The following year I became president and as the year wore on, I became unhappy with the level of the playing in the chapter. I had gone to the summer workshops at Goddard and Saratoga Springs and had been exposed to how well the recorder could be played. The skill of our members was not too high over all. Some had taken the beginning recorder classes. Others had learned from the Trapp Family book. A few, like me, had wind instrument or other musical training. About halfway through the year I realized that as president, I should to do something about it. Thinking of Harry S. Truman when he said, "The buck stops here," I felt empowered to take the responsibility to make whatever changes were necessary. For the next month or so I had many a noon-hour conversation with Helen Benz hashing over many ideas. The basic change would be to add a technique class to the meetings. The underlying thought was, if members were improving their playing skills, they would enjoy the recorder more and become more enthusiastic members. To do this, we invited Al Fulton to instruct the chapter. As the recorder player of the Ars Antiqua, our semi-professional Rochester equivalent of the New York Pro Musica of that time, Al was the local recorder expert. He was to teach one half of the group in the first hour of the meeting, and the second half in the other hour. Helen and I spent far too long worrying about who would be placed in the 'good section' and who would be put in the second group. I'll never forget how it all worked out. Al came into the room and said, "All you people on this side of the room are in the first group, and the rest of you will be in the second group." It must have worked out just fine as I never heard any complaints. I must have led the members in consorts when they weren't in Al's class, since I have no memory of his teaching. Helen had a class for beginners.

That next summer, Bernard Krainis was giving a course at the Eastman School of Music, and he gave six classes to some of our members. I was painting my house that year and didn't attend. For all the painting I got done, I should have taken the course!

After a year of teaching at chapter meetings, Al decided that was enough and wouldn't return. We were without a recorder teacher. The Eastman School didn't have anybody we could hire. Getting someone from NYC was out of the question. Going back to a big group-playing type of meeting was not appealing. The only thing to do was to do it ourselves.

We needed to become self-sufficient in the teacher department if we were going to have better players in Rochester. Leading the consorts the previous year must have made me think that I could do the advanced class. Helen took the beginners. Jane Meade came to Rochester at about this time and she might have taught another class, and/or possibly Libby Dobbs or Werner Baum taught. Technique was the focus in the first hour, and then we broke up into informal playing groups for the second hour. Also, we changed meeting frequency to twice a month. To have an educational component, we felt that once a month was too seldom and every week was just too much. The beginners would meet every week to help them learn better and faster. The second hour was unstructured. We were meeting in a large church at the time and several people would decide to play something and then go off in search of a place to play. It really was an awful way to run things, but we did it this way for about three years. It is interesting that we never went back to the large playing group. It never even came up as a possibility.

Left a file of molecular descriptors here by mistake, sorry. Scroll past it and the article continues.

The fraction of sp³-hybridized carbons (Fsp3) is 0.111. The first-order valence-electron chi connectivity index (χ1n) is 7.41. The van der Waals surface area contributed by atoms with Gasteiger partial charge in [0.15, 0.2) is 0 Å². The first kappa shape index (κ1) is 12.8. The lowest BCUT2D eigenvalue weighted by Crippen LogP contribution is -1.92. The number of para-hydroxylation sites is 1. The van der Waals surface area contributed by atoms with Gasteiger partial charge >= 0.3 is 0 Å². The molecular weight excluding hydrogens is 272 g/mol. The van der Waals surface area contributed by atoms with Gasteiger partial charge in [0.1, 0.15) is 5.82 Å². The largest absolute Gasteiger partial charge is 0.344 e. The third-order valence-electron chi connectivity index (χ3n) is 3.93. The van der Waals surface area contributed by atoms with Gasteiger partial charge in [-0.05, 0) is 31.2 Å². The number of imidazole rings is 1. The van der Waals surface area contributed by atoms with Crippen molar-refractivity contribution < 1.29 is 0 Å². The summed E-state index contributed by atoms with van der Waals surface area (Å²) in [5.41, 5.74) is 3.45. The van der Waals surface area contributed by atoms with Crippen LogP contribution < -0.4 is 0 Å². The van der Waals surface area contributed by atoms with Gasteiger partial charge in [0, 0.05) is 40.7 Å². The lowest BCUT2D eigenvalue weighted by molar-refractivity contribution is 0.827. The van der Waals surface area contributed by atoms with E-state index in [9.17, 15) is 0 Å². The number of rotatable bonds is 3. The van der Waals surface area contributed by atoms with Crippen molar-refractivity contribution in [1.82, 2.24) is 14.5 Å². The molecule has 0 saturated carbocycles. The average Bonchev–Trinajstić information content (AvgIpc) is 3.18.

Because there were consorts that met outside of chapter meetings, a concert was held in December and in June so these groups and the classes could play for each other. It also gave us a chance to socialize and have refreshments. Over the years chocolate has become the refreshment of choice.

Our meetings were very playing-oriented and one couldn't very well eat and play afterwards. Smoking was also banned. Second-hand smoke was not thought to be good for deep breathing. Only one or two had to slip outside for a puff between classes. Another concern of mine was the possibility of a smoking-related fire. A church I formerly attended burned early one Saturday morning after a group had used the church on Friday night. The cause was never determined, but I didn't want the chapter to be responsible for a disastrous fire.

At about this time, at a spring concert, I was given an envelope in appreciation of my contribution to the chapter. I was flabbergasted when I opened the envelope and found a check for $100. At the time this was enough to buy the best soprano recorder available! (The members must have liked the changes in our program.)